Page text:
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Swift 3 and iOS: Programatically create a UINavigationController

First create the UINavigationController, giving it a rootViewController as your controller to display.

Then create a UIBarButtonItem with a button and action select target as a method in your class.

Then add that to your UINavigationController’s topViewController’s navigationItem.

let navigationController = UINavigationController(rootViewController: YOUR_CONTROLLER)
let btnDone = UIBarButtonItem(title: "Done", style: .done, target: self, action: #selector(dismissNav))
navigationController.topViewController?.navigationItem.rightBarButtonItem = btnDone

The referenced selector would look like this:

func dismissNav() {
    self.dismiss(animated: true, completion: nil)
}
swift ios ios-UINavigationController

Swift 3 and iOS: Add views programmatically with NSLayoutConstraint and AutoLayout

You can add a view programmatically in a fixed position easily enough:

self.edgesForExtendedLayout = [] // This ensures your view is below the navigation bar
...
let rect = CGRect(origin: CGPoint(x:0, y:0), size: CGSize(width:50, height:50))
var label = UILabel(frame: rect)
label.backgroundColor = UIColor.red
label.text = "label text"
self.view.addSubview(label)

However, if you use autolayout with NSLayoutConstraint then it’s the same as above but without the rect stuff, i.e. var label = UILabel(). You need to set translatesAutoresizingMaskIntoConstraints on the label to false to enable autolayout apparently. You then create layout constraints, for example:

NSLayoutConstraint(item: label, attribute: .centerX, relatedBy: .equal,
                   toItem: view, attribute: .centerX,
                   multiplier: 1.0, constant: 0.0)

The first line mentions the view you want it applied to, the attribute you want to constrain, and how it’s related to another. The second line says what we’re relating to, that relation’s attribute. We’ll ignore the last line for the moment.

So you’re saying “for the item label, relate its central x position to equals the central x position on view.” The below is saying “For the item label, relate its height to equal the height of view, for 95%.”

NSLayoutConstraint(item: label!, attribute: .height, relatedBy: .equal,
                   toItem: view, attribute: .height,
                   multiplier: 0.95, constant: 0.0)

Finally you add the contraints to your view: view.addConstraints([constraint1, constraint2, constraint3, constraint4]). The full example is:

 override func viewDidLoad() {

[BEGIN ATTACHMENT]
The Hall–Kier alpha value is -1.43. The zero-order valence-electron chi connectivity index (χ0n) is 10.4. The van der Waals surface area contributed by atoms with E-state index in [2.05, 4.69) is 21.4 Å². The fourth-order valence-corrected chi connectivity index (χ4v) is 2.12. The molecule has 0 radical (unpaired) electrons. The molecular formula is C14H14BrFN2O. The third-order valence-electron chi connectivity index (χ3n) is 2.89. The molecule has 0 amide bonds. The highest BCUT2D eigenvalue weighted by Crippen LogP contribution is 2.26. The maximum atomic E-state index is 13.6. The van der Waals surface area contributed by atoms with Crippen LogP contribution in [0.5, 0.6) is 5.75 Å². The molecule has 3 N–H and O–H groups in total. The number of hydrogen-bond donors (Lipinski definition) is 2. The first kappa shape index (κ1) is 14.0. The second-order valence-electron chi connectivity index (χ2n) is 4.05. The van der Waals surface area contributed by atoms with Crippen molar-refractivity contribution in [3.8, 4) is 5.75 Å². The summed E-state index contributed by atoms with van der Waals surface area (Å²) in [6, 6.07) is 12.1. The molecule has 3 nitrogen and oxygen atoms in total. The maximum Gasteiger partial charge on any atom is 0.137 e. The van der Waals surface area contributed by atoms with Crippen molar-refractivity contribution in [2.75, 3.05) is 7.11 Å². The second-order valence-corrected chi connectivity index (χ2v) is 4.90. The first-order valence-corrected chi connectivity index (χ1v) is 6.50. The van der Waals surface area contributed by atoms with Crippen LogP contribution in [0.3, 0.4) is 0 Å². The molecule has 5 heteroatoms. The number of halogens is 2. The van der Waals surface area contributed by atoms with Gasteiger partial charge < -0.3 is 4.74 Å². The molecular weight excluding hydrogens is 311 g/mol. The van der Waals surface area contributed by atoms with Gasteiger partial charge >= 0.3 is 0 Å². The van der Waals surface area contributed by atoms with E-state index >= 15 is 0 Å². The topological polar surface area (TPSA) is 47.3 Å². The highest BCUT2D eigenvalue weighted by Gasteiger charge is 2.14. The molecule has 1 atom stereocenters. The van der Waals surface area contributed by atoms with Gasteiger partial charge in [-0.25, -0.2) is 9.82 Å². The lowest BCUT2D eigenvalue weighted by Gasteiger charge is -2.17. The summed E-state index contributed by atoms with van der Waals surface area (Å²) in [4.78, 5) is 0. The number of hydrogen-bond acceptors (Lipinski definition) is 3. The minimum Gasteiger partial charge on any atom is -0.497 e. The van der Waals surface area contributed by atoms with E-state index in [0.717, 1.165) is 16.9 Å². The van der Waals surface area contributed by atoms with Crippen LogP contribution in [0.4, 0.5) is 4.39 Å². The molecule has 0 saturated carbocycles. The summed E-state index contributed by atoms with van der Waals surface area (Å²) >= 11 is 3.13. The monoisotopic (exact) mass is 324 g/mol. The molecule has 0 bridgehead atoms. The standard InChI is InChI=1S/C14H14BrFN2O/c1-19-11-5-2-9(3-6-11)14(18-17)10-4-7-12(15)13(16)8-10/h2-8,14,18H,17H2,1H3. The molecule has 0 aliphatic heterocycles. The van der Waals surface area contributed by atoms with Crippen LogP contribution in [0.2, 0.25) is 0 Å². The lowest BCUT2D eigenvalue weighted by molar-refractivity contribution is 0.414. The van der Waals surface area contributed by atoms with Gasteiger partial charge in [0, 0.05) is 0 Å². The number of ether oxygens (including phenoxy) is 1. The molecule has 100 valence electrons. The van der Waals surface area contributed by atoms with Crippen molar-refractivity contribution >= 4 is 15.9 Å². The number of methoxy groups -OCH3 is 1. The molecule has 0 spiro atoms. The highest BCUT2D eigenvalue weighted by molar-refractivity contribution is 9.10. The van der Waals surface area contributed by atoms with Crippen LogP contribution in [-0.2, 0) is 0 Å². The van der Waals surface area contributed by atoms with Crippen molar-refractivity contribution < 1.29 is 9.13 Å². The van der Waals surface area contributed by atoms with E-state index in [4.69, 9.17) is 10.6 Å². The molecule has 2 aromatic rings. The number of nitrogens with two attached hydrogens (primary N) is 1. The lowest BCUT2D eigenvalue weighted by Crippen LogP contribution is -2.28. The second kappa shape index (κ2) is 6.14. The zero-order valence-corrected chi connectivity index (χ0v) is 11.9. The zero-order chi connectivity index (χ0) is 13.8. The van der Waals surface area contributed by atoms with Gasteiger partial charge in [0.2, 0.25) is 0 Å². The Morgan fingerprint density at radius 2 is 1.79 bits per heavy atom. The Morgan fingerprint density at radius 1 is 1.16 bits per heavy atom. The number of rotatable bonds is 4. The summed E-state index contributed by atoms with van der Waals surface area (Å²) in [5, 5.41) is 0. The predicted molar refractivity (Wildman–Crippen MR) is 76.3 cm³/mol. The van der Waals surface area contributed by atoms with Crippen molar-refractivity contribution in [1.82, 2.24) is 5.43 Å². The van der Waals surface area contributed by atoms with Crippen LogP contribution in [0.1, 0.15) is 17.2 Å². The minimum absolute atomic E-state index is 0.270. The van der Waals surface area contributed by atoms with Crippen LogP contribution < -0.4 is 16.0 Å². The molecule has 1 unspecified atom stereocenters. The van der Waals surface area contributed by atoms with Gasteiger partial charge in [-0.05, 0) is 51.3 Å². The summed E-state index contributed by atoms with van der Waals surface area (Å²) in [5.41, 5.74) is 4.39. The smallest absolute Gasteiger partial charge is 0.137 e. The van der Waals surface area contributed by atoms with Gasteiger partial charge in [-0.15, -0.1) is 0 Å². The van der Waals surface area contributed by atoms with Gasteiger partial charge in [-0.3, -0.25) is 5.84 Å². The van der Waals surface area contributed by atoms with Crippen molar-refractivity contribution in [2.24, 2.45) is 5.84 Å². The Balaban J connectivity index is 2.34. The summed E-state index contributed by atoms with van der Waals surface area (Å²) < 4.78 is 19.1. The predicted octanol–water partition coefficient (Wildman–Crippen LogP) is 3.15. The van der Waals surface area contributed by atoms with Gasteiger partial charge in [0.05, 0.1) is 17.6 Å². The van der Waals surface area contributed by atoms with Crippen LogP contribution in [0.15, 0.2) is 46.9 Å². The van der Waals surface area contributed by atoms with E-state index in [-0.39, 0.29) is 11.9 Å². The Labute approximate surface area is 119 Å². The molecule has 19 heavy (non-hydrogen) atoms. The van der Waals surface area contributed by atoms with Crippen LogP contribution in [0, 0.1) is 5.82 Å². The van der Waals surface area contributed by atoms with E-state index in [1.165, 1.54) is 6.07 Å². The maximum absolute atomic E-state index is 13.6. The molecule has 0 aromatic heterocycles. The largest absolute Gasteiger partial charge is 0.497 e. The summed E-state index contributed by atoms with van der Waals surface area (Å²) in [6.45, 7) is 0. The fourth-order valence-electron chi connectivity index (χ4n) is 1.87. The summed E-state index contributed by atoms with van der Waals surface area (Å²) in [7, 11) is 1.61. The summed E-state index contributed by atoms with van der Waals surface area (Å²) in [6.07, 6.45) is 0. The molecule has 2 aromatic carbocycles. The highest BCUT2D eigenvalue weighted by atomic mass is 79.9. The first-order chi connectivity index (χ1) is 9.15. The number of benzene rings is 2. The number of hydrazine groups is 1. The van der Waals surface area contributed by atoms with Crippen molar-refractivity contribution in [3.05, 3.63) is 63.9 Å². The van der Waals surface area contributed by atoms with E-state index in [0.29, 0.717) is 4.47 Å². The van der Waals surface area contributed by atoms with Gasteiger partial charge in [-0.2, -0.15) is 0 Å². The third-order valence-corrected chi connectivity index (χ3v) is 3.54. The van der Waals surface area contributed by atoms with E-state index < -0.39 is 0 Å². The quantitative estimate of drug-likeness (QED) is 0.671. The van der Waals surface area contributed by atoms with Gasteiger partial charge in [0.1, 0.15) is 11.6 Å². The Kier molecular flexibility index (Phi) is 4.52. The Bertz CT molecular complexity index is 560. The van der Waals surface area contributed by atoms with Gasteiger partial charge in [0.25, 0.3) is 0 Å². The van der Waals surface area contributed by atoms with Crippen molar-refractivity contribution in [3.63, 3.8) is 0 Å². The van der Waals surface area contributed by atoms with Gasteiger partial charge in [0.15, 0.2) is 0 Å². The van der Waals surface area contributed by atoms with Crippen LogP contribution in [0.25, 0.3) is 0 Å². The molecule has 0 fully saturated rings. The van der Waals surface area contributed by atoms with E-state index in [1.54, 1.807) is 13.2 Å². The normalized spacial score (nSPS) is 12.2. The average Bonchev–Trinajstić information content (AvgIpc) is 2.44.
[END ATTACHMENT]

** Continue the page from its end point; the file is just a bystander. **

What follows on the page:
super.viewDidLoad()

      self.edgesForExtendedLayout = []

      self.label = UILabel()
      self.label?.translatesAutoresizingMaskIntoConstraints = false
      self.label?.backgroundColor = UIColor.red
      self.label?.text = "label text"
      self.view.addSubview(self.label!)

      let horConstraint = NSLayoutConstraint(item: label!, attribute: .centerX, relatedBy: .equal,
                                             toItem: view, attribute: .centerX,
                                             multiplier: 1.0, constant: 0.0)
      let verConstraint = NSLayoutConstraint(item: label!, attribute: .centerY, relatedBy: .equal,
                                             toItem: view, attribute: .centerY,
                                             multiplier: 1.0, constant: 0.0)
      let widConstraint = NSLayoutConstraint(item: label!, attribute: .width, relatedBy: .equal,
                                             toItem: view, attribute: .width,
                                             multiplier: 0.95, constant: 0.0)
      let heiConstraint = NSLayoutConstraint(item: label!, attribute: .height, relatedBy: .equal,
                                             toItem: view, attribute: .height,
                                             multiplier: 0.95, constant: 0.0)

      view.addConstraints([horConstraint, verConstraint, widConstraint, heiConstraint])
  }
ios swift ios-autolayout

Swift 3 and iOS: Simple UITableView and UITableViewController with expandable sections

You can animate expanding sections by adding or removing all the rows in that section.

Create a UIViewController in your storyboard with a UITableView and a UITableViewCell named LabelCell. Give it a custom class like below.

class SomeViewController : UIViewController, UITableViewDataSource, UITableViewDelegate {

    @IBOutlet var tableView:UITableView?
    var hidden:[Bool] = [true, true]

    func numberOfSections(in tableView: UITableView) -> Int {
        return 2
    }

    func tableView(_ tableView: UITableView, cellForRowAt indexPath: IndexPath) -> UITableViewCell {
        let cell = tableView.dequeueReusableCell(withIdentifier: "LabelCell", for: indexPath)
        cell.textLabel?.text = "A row!"
        return cell
    }

    func tableView(_ tableView: UITableView, heightForHeaderInSection section: Int) -> CGFloat {
        return 30
    }
...